I'm finally starting to feel like myself again. It was a long day at the vet.
Dr. Rustebakke is a great guy, and he worked hard and long to figure out what we had going on. At first he was convinced Soxy had a mass in her nasal passage. But when he scoped her he was able to get the scope up in there, which surprised him. But as it passed the nasal passage closed up on it. He said it looked like there was maybe nerve damage there, keeping it from staying open. He had another appointment coming in so we waited a while and then he came back and did x-rays. The right side showed up cloudy in the sinus area, but no defined boundaries that would be expected with a tumor. He tapped around, and strangely the problem side sounded hollower than the good side. Then he felt around the pointy part of her face bone and found a divot that seemed to be filled with edema. He decided to drill into the sinus and flush it. I'm not queasy and I deal well with vet procedures, but seeing him take a power tool to her skull was rough. Luckily he deadened the area really well first. What he found when he inserted the catheter to flush the sinus, is that he couldn't. There is a solid mass in there. He said we could biopsy it. I figured I'd already spent more than I could, so I asked how much that would cost. Which is when he got down to the bitter truth. Whether it's cancerous or not, it's inoperable, and there's nothing we can do but enjoy the time we have left with her while she still has good quality of life. He thinks she's still breathing well enough, and he doesn't think there's a lot of pain. I'm not so sure. I talked him into trying antibiotics again, and he gave us a steroid as well. If we can get her breathing easier and looking happier I'll feel better. Right now she's not looking too happy, but she has a hole in her face and her skin is stapled shut, she was sedated more than once, plus she got her teeth floated and had to stand in stocks for almost 4 hours, not to mention the long trailer ride each way, so it's been a stressful day.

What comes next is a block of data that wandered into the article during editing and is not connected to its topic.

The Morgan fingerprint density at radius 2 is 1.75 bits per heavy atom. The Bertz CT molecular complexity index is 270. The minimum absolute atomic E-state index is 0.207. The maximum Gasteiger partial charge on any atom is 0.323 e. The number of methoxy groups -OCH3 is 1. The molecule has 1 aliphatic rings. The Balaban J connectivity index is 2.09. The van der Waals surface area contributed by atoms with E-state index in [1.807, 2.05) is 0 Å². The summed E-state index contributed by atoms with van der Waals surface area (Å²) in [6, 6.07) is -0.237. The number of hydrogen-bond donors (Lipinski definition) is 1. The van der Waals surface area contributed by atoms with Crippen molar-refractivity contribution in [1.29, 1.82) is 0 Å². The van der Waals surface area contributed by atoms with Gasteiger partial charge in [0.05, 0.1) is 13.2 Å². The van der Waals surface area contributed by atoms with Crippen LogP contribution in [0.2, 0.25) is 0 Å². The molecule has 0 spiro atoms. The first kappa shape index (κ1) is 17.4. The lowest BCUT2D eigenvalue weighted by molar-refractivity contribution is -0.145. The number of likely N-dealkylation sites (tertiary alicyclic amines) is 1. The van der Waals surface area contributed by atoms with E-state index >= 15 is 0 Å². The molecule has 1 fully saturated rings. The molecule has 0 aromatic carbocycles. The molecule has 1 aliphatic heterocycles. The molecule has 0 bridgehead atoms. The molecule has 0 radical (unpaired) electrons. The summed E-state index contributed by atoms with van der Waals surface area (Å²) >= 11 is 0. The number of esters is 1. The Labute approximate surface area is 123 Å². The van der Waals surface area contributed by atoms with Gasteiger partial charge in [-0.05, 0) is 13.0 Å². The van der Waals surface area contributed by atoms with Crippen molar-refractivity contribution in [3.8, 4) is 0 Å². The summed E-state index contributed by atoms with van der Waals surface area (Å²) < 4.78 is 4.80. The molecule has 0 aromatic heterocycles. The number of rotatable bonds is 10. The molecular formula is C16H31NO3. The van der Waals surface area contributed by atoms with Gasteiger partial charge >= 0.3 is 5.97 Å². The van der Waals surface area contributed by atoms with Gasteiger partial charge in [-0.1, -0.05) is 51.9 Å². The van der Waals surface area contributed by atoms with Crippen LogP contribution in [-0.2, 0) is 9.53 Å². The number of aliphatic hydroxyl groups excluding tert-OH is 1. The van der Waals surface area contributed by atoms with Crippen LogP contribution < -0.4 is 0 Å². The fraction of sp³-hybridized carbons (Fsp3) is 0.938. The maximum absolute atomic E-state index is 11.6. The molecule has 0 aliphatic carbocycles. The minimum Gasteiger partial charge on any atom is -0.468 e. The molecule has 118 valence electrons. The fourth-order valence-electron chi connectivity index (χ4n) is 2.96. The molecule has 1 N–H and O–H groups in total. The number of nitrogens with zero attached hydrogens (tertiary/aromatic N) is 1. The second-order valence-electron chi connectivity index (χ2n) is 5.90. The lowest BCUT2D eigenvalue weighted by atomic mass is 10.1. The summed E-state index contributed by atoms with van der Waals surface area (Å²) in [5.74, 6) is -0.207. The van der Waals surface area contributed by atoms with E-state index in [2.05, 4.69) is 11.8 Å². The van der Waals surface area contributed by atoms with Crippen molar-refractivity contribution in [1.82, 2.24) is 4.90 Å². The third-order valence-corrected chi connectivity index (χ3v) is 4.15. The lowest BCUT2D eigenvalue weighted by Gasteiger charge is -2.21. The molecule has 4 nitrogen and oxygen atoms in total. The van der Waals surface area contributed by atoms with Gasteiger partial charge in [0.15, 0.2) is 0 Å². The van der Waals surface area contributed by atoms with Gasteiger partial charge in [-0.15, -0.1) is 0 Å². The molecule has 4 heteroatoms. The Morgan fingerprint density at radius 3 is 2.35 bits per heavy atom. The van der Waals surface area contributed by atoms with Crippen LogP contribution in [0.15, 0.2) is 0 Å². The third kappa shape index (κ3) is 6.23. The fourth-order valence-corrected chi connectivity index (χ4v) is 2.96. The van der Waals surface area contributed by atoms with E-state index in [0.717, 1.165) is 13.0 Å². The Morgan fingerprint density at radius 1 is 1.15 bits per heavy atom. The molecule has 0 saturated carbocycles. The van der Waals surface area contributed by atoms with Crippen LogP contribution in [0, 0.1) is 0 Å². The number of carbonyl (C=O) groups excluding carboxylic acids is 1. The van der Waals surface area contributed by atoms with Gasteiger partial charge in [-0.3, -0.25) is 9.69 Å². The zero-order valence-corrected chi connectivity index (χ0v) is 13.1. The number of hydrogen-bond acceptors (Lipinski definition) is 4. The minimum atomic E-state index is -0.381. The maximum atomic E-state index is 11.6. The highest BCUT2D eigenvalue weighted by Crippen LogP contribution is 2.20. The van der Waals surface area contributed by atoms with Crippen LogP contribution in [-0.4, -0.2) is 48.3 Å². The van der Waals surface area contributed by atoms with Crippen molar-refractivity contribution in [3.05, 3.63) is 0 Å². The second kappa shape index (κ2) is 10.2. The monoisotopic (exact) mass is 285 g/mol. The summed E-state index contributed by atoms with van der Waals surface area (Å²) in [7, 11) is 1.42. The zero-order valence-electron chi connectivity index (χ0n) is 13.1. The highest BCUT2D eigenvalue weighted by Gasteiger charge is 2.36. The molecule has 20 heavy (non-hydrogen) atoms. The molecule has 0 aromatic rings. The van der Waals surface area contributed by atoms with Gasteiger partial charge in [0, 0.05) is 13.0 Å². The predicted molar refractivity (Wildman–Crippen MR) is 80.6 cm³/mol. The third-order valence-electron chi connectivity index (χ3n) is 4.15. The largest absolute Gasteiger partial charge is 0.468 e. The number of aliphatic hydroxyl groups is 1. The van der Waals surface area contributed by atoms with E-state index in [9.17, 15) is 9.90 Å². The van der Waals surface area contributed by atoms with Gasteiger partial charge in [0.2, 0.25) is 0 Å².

I appreciate what they did today IMMENSELY. He doggedly pursued every option until we had an answer and then he gave me a huge break on the price. I need to send him a thank you note.
I also have to give big kudos to the Les Schwab tire store a couple blocks away. When I unloaded Soxy I noticed that one of my trailer tires was pretty much shredded. I called Les Schwab, told them the situation and that I might have a horse in the trailer. He said he had a tire for me and I could unload her or leave her in the trailer while they fixed it. Dr. Rustebakke gave me a stall for Soxy and I went down and had a new tire within 15 minutes. I guess I was VERY lucky the tire didn't blow out on me on the way there. On the Lewiston Grade? No thanks! Someone was watching over us today.
I owe a lot of gratitude all around.
I'm really upset to find out for sure that Soxy's days are numbered. I tell myself we're all going to die someday, and she's old. But that doesn't help much. On the way home I thought, "wouldn't it be easier if I was a painter instead of a horse person?" Sure, you probably get emotionally attached to your art. It would hurt to have it destroyed. But you don't have to wonder whether it's in pain. Or make the decision when to end it.
And then I thought about how many, many lives this horse has touched, and that I have also touched through her. Experiences that will never be forgotten. She'll live on in some people's memories long after I'm gone. So many kids love her. So many adults love her! I love her. And it's worth it. But it still hurts like hell.